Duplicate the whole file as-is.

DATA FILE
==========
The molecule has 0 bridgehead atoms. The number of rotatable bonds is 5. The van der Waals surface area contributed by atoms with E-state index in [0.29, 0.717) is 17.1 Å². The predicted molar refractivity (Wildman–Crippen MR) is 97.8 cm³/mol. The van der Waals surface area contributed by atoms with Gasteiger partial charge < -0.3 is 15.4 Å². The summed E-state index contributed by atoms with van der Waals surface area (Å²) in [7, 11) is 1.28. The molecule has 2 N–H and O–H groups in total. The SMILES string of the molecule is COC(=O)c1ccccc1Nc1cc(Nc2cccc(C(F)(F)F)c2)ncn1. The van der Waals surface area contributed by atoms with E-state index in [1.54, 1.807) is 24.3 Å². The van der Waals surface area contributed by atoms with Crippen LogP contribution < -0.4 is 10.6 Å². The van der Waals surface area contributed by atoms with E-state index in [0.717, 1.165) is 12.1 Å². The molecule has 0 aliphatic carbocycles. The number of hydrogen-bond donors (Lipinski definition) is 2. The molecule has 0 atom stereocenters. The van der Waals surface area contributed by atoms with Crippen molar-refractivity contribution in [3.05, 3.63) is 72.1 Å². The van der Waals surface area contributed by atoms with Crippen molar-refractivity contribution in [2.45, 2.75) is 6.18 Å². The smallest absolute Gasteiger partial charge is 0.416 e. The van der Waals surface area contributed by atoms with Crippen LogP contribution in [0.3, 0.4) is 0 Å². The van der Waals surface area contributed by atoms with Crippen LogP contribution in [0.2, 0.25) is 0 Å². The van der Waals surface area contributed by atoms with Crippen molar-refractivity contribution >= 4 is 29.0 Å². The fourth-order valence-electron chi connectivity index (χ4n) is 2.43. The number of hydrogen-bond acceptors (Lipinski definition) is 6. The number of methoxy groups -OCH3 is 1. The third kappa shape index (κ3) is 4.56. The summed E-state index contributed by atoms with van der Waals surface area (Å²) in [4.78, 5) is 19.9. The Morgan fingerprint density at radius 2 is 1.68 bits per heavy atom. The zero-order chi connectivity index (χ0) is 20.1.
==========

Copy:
The molecule has 0 bridgehead atoms. The number of rotatable bonds is 5. The van der Waals surface area contributed by atoms with E-state index in [0.29, 0.717) is 17.1 Å². The predicted molar refractivity (Wildman–Crippen MR) is 97.8 cm³/mol. The van der Waals surface area contributed by atoms with Gasteiger partial charge < -0.3 is 15.4 Å². The summed E-state index contributed by atoms with van der Waals surface area (Å²) in [7, 11) is 1.28. The molecule has 2 N–H and O–H groups in total. The SMILES string of the molecule is COC(=O)c1ccccc1Nc1cc(Nc2cccc(C(F)(F)F)c2)ncn1. The van der Waals surface area contributed by atoms with E-state index in [1.54, 1.807) is 24.3 Å². The van der Waals surface area contributed by atoms with Crippen LogP contribution < -0.4 is 10.6 Å². The van der Waals surface area contributed by atoms with E-state index in [0.717, 1.165) is 12.1 Å². The molecule has 0 aliphatic carbocycles. The number of hydrogen-bond donors (Lipinski definition) is 2. The molecule has 0 atom stereocenters. The van der Waals surface area contributed by atoms with Crippen molar-refractivity contribution in [3.05, 3.63) is 72.1 Å². The van der Waals surface area contributed by atoms with Crippen molar-refractivity contribution in [2.45, 2.75) is 6.18 Å². The smallest absolute Gasteiger partial charge is 0.416 e. The van der Waals surface area contributed by atoms with Crippen LogP contribution in [0.3, 0.4) is 0 Å². The van der Waals surface area contributed by atoms with Crippen LogP contribution in [0.2, 0.25) is 0 Å². The van der Waals surface area contributed by atoms with Crippen molar-refractivity contribution >= 4 is 29.0 Å². The fourth-order valence-electron chi connectivity index (χ4n) is 2.43. The number of hydrogen-bond acceptors (Lipinski definition) is 6. The number of methoxy groups -OCH3 is 1. The third kappa shape index (κ3) is 4.56. The summed E-state index contributed by atoms with van der Waals surface area (Å²) in [4.78, 5) is 19.9. The Morgan fingerprint density at radius 2 is 1.68 bits per heavy atom. The zero-order chi connectivity index (χ0) is 20.1.